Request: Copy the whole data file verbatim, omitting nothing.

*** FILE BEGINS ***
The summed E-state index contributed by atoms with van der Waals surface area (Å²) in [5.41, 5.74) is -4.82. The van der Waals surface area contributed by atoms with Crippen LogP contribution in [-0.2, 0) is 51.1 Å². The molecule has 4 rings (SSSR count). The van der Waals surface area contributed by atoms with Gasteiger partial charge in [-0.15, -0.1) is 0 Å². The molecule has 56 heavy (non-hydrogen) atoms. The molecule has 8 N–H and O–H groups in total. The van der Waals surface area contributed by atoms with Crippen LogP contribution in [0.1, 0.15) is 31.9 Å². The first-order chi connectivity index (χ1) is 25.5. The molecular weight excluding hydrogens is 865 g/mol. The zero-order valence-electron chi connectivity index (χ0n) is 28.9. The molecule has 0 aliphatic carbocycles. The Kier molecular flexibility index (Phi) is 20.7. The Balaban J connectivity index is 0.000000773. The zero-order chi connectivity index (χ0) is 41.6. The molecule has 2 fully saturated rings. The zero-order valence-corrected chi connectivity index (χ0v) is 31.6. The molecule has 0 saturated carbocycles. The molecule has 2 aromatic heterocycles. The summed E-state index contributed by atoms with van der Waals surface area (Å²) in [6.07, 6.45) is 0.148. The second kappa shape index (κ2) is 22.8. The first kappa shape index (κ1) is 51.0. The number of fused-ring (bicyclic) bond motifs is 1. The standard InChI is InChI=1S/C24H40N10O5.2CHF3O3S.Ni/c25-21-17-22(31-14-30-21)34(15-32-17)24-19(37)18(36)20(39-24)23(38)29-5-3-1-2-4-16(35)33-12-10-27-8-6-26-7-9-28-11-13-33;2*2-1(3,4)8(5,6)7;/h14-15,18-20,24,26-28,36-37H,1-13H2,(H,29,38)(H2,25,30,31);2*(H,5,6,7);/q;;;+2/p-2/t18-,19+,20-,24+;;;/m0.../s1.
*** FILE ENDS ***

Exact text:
The summed E-state index contributed by atoms with van der Waals surface area (Å²) in [5.41, 5.74) is -4.82. The van der Waals surface area contributed by atoms with Crippen LogP contribution in [-0.2, 0) is 51.1 Å². The molecule has 4 rings (SSSR count). The van der Waals surface area contributed by atoms with Gasteiger partial charge in [-0.15, -0.1) is 0 Å². The molecule has 56 heavy (non-hydrogen) atoms. The molecule has 8 N–H and O–H groups in total. The van der Waals surface area contributed by atoms with Crippen LogP contribution in [0.1, 0.15) is 31.9 Å². The first-order chi connectivity index (χ1) is 25.5. The molecular weight excluding hydrogens is 865 g/mol. The zero-order valence-electron chi connectivity index (χ0n) is 28.9. The molecule has 0 aliphatic carbocycles. The Kier molecular flexibility index (Phi) is 20.7. The Balaban J connectivity index is 0.000000773. The zero-order chi connectivity index (χ0) is 41.6. The molecule has 2 fully saturated rings. The zero-order valence-corrected chi connectivity index (χ0v) is 31.6. The molecule has 0 saturated carbocycles. The molecule has 2 aromatic heterocycles. The summed E-state index contributed by atoms with van der Waals surface area (Å²) in [6.07, 6.45) is 0.148. The second kappa shape index (κ2) is 22.8. The first kappa shape index (κ1) is 51.0. The number of fused-ring (bicyclic) bond motifs is 1. The standard InChI is InChI=1S/C24H40N10O5.2CHF3O3S.Ni/c25-21-17-22(31-14-30-21)34(15-32-17)24-19(37)18(36)20(39-24)23(38)29-5-3-1-2-4-16(35)33-12-10-27-8-6-26-7-9-28-11-13-33;2*2-1(3,4)8(5,6)7;/h14-15,18-20,24,26-28,36-37H,1-13H2,(H,29,38)(H2,25,30,31);2*(H,5,6,7);/q;;;+2/p-2/t18-,19+,20-,24+;;;/m0.../s1.